It can be suggested that to an extent, the Northern Rebellion was caused by political issues. The proclamation of the Earls in 1569 stated that the Earls felt the newly appointed nobles, were not of the ‘ruling elite’ and were threatening their status and so wrote that they were abusing the Queen’s trust ‘’whereas diverse newe set up nobles… not onlie go about to overthrow and put downe the ancient robiltie of this realme, but also have misused the Queens Majesties ownepersonne’’.

It is also apparent that the Northern rebellion was a significant threat to the security of the Tudor state as they were deciding who should succeed after Elizabeth and were discussing the re-introduction of Catholicism after Elizabeth’s death ‘’Our first objective in assembling was the reformation of religion and preservation of the person of the Queen of Scots, as next heir, failing issue of her Majesty’’. Still, this source could pose some inaccuracy as they say that Mary will be queen next, which suggests they were not trying to overthrow Elizabeth.

Yet the conditions to which they were asked about their motives are questionable as it is likely they were asked under torture so they may have lied to protect themselves. Further still, the proclamation by Thomas, Earl of Northumberland and Charles Earl of Westmoreland claimed they were the ‘’queen’s true and faithful subjects’’ which confirms that their reasons for rebellion was more about securing their position from the middle classes and re-addressing the Feudal system to try and recover their power at court, rather than going against Elizabeth’s position.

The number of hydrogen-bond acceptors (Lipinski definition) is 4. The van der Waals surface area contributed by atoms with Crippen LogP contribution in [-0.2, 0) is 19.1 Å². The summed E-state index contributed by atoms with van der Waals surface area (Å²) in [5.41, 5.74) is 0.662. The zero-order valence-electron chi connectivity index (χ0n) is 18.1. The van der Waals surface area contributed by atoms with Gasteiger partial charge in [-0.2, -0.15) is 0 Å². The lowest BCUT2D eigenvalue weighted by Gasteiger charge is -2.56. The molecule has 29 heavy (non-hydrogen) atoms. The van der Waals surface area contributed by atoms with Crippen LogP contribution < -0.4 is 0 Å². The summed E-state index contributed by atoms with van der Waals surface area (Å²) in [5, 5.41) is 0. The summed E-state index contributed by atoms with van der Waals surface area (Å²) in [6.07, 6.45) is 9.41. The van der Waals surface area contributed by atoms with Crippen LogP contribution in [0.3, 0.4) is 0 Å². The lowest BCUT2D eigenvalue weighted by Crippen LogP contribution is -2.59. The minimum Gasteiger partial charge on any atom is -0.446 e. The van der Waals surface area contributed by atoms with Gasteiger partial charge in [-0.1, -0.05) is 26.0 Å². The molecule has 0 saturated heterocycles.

Throughout the 100 year period, it is clear that economic issues placed a large factor in rebellions. There were various rebellions which sprang due to resentment of the economy of the country, threatening the security of the Tudor state. Rising taxes and enclosures were common issues sparking rebellion across the Tudor Dynasty. Resentment of rising taxes can be demonstrated in the Yorkshire Rebellion as Henry VII wanted to help maintain Brittany’s independence in France, yet the money needed, ? 00,000, had to be raised via taxation. And on top of this tax, Henry had exempted other northerners from taxation as he wanted them to use their money to defend against the Scots which further angered the Yorkshire rebels. Uprisings against taxation can also be shown through the Cornish rebellion of 1497, as the tax demand to finance the campaign against James IV and Warbeck angered the Cornish who refused to pay the tax as they felt that itshould be the northern areas of England who would pay the tax..

The same can be said for the Western Rebellion during the Reign of Edward VI, as poverty had triggered the rebellion against a tax request on sheep, and so the rebels produced a number of articles showing their concern for rising food and tax prices. Although it can be said that the extent of the threat from the Western rebellion was not as great as others as in their articles they spoke ‘’we pray, we ask’’ suggesting the rebels were more interested in having solutions for their problems rather than causing a commotion for Edward in terms of fully changing his government.